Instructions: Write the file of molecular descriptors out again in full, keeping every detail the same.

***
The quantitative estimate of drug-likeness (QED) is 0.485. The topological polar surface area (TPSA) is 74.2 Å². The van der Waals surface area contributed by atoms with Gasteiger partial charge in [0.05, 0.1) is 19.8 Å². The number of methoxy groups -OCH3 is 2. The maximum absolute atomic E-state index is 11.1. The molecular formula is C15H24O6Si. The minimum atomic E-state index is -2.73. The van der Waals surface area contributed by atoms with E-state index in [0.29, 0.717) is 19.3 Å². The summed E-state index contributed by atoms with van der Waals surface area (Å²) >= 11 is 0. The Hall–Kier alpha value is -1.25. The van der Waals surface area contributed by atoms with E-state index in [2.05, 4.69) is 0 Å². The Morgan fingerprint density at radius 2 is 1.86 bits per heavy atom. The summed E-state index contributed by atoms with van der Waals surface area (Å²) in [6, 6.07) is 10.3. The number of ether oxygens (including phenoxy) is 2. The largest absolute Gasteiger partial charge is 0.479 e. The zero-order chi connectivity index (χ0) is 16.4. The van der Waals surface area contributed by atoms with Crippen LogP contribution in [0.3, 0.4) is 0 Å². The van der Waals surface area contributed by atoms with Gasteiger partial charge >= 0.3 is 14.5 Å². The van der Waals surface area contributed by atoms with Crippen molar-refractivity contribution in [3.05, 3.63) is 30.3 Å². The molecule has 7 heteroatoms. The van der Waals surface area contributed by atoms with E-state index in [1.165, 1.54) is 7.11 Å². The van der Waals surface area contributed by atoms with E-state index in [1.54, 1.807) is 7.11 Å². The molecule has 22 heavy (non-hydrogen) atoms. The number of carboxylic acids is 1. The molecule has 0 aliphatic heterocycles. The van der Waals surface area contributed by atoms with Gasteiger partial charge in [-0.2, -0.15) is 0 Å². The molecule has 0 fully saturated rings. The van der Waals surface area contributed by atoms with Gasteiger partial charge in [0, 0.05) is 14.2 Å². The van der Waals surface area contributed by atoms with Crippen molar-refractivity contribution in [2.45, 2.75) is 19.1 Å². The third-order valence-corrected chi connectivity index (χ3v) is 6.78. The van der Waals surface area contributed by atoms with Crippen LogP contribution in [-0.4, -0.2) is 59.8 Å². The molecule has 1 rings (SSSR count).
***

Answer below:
The quantitative estimate of drug-likeness (QED) is 0.485. The topological polar surface area (TPSA) is 74.2 Å². The van der Waals surface area contributed by atoms with Gasteiger partial charge in [0.05, 0.1) is 19.8 Å². The number of methoxy groups -OCH3 is 2. The maximum absolute atomic E-state index is 11.1. The molecular formula is C15H24O6Si. The minimum atomic E-state index is -2.73. The van der Waals surface area contributed by atoms with E-state index in [0.29, 0.717) is 19.3 Å². The summed E-state index contributed by atoms with van der Waals surface area (Å²) >= 11 is 0. The Hall–Kier alpha value is -1.25. The van der Waals surface area contributed by atoms with E-state index in [2.05, 4.69) is 0 Å². The Morgan fingerprint density at radius 2 is 1.86 bits per heavy atom. The summed E-state index contributed by atoms with van der Waals surface area (Å²) in [6, 6.07) is 10.3. The number of ether oxygens (including phenoxy) is 2. The largest absolute Gasteiger partial charge is 0.479 e. The zero-order chi connectivity index (χ0) is 16.4. The van der Waals surface area contributed by atoms with Crippen LogP contribution in [0.3, 0.4) is 0 Å². The van der Waals surface area contributed by atoms with Gasteiger partial charge >= 0.3 is 14.5 Å². The van der Waals surface area contributed by atoms with Crippen molar-refractivity contribution in [3.05, 3.63) is 30.3 Å². The molecule has 7 heteroatoms. The van der Waals surface area contributed by atoms with E-state index in [1.165, 1.54) is 7.11 Å². The van der Waals surface area contributed by atoms with E-state index in [1.54, 1.807) is 7.11 Å². The molecule has 22 heavy (non-hydrogen) atoms. The number of carboxylic acids is 1. The molecule has 0 aliphatic heterocycles. The van der Waals surface area contributed by atoms with Gasteiger partial charge in [-0.2, -0.15) is 0 Å². The molecule has 0 fully saturated rings. The van der Waals surface area contributed by atoms with Gasteiger partial charge in [0, 0.05) is 14.2 Å². The van der Waals surface area contributed by atoms with Crippen molar-refractivity contribution in [2.45, 2.75) is 19.1 Å². The third-order valence-corrected chi connectivity index (χ3v) is 6.78. The van der Waals surface area contributed by atoms with Crippen LogP contribution in [-0.4, -0.2) is 59.8 Å². The molecule has 1 rings (SSSR count).